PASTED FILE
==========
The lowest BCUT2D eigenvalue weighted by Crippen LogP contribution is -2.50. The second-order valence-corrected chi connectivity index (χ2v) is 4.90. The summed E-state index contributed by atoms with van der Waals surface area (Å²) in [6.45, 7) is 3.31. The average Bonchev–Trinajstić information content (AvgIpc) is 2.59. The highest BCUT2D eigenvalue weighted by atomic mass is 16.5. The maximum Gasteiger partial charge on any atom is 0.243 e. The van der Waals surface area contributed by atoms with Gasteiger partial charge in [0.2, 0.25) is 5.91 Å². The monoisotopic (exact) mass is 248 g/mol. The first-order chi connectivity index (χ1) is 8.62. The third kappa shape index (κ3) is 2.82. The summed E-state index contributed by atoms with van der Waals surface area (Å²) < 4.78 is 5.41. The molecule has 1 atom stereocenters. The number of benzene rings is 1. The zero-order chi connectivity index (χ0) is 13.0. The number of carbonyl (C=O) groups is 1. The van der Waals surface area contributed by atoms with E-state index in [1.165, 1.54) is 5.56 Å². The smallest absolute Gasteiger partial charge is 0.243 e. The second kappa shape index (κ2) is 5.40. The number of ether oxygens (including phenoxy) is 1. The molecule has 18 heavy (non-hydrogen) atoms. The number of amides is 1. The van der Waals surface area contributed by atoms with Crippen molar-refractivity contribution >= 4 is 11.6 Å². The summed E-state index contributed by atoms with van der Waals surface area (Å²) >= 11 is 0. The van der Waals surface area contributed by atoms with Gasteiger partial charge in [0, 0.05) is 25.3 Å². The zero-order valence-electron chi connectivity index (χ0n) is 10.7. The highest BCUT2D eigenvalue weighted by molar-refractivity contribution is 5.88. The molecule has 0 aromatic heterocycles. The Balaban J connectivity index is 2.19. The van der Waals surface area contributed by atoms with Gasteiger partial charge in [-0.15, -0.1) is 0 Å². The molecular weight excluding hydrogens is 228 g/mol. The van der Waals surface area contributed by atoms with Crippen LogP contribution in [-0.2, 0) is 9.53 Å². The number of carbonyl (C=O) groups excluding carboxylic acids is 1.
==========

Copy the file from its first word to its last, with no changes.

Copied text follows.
The lowest BCUT2D eigenvalue weighted by Crippen LogP contribution is -2.50. The second-order valence-corrected chi connectivity index (χ2v) is 4.90. The summed E-state index contributed by atoms with van der Waals surface area (Å²) in [6.45, 7) is 3.31. The average Bonchev–Trinajstić information content (AvgIpc) is 2.59. The highest BCUT2D eigenvalue weighted by atomic mass is 16.5. The maximum Gasteiger partial charge on any atom is 0.243 e. The van der Waals surface area contributed by atoms with Gasteiger partial charge in [0.2, 0.25) is 5.91 Å². The monoisotopic (exact) mass is 248 g/mol. The first-order chi connectivity index (χ1) is 8.62. The third kappa shape index (κ3) is 2.82. The summed E-state index contributed by atoms with van der Waals surface area (Å²) < 4.78 is 5.41. The molecule has 1 atom stereocenters. The number of benzene rings is 1. The zero-order chi connectivity index (χ0) is 13.0. The number of carbonyl (C=O) groups is 1. The van der Waals surface area contributed by atoms with E-state index in [1.165, 1.54) is 5.56 Å². The smallest absolute Gasteiger partial charge is 0.243 e. The second kappa shape index (κ2) is 5.40. The number of ether oxygens (including phenoxy) is 1. The molecule has 18 heavy (non-hydrogen) atoms. The number of amides is 1. The van der Waals surface area contributed by atoms with Crippen molar-refractivity contribution >= 4 is 11.6 Å². The summed E-state index contributed by atoms with van der Waals surface area (Å²) >= 11 is 0. The van der Waals surface area contributed by atoms with Gasteiger partial charge in [0, 0.05) is 25.3 Å². The zero-order valence-electron chi connectivity index (χ0n) is 10.7. The highest BCUT2D eigenvalue weighted by molar-refractivity contribution is 5.88. The molecule has 0 aromatic heterocycles. The Balaban J connectivity index is 2.19. The van der Waals surface area contributed by atoms with Gasteiger partial charge in [-0.15, -0.1) is 0 Å². The molecular weight excluding hydrogens is 228 g/mol. The van der Waals surface area contributed by atoms with Crippen LogP contribution in [-0.2, 0) is 9.53 Å². The number of carbonyl (C=O) groups excluding carboxylic acids is 1.